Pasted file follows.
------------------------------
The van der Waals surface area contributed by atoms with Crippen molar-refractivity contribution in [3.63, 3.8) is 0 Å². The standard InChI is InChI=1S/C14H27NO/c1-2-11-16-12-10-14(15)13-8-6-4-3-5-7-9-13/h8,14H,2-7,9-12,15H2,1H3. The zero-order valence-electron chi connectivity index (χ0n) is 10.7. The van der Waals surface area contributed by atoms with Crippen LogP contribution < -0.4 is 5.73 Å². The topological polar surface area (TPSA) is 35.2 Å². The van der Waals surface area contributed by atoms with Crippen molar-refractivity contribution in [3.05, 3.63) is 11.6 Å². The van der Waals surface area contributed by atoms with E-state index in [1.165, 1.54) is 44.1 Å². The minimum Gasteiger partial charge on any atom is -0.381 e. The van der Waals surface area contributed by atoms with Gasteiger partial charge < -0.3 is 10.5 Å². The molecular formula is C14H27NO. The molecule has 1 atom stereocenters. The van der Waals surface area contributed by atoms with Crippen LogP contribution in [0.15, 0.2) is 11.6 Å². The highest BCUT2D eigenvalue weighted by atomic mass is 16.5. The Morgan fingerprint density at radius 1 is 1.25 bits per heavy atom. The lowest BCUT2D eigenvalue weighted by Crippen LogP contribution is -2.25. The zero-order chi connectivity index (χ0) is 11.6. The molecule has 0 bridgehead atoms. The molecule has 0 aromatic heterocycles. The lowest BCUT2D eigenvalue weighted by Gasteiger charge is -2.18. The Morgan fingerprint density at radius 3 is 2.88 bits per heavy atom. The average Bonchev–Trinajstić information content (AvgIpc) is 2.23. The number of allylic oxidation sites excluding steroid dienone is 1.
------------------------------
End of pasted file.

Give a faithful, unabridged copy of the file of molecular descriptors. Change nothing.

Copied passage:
The van der Waals surface area contributed by atoms with Crippen molar-refractivity contribution in [3.63, 3.8) is 0 Å². The standard InChI is InChI=1S/C14H27NO/c1-2-11-16-12-10-14(15)13-8-6-4-3-5-7-9-13/h8,14H,2-7,9-12,15H2,1H3. The zero-order valence-electron chi connectivity index (χ0n) is 10.7. The van der Waals surface area contributed by atoms with Crippen LogP contribution < -0.4 is 5.73 Å². The topological polar surface area (TPSA) is 35.2 Å². The van der Waals surface area contributed by atoms with Crippen molar-refractivity contribution in [3.05, 3.63) is 11.6 Å². The van der Waals surface area contributed by atoms with E-state index in [1.165, 1.54) is 44.1 Å². The minimum Gasteiger partial charge on any atom is -0.381 e. The van der Waals surface area contributed by atoms with Gasteiger partial charge < -0.3 is 10.5 Å². The molecular formula is C14H27NO. The molecule has 1 atom stereocenters. The van der Waals surface area contributed by atoms with Crippen LogP contribution in [0.15, 0.2) is 11.6 Å². The highest BCUT2D eigenvalue weighted by atomic mass is 16.5. The Morgan fingerprint density at radius 1 is 1.25 bits per heavy atom. The lowest BCUT2D eigenvalue weighted by Crippen LogP contribution is -2.25. The zero-order chi connectivity index (χ0) is 11.6. The molecule has 0 bridgehead atoms. The molecule has 0 aromatic heterocycles. The lowest BCUT2D eigenvalue weighted by Gasteiger charge is -2.18. The Morgan fingerprint density at radius 3 is 2.88 bits per heavy atom. The average Bonchev–Trinajstić information content (AvgIpc) is 2.23. The number of allylic oxidation sites excluding steroid dienone is 1.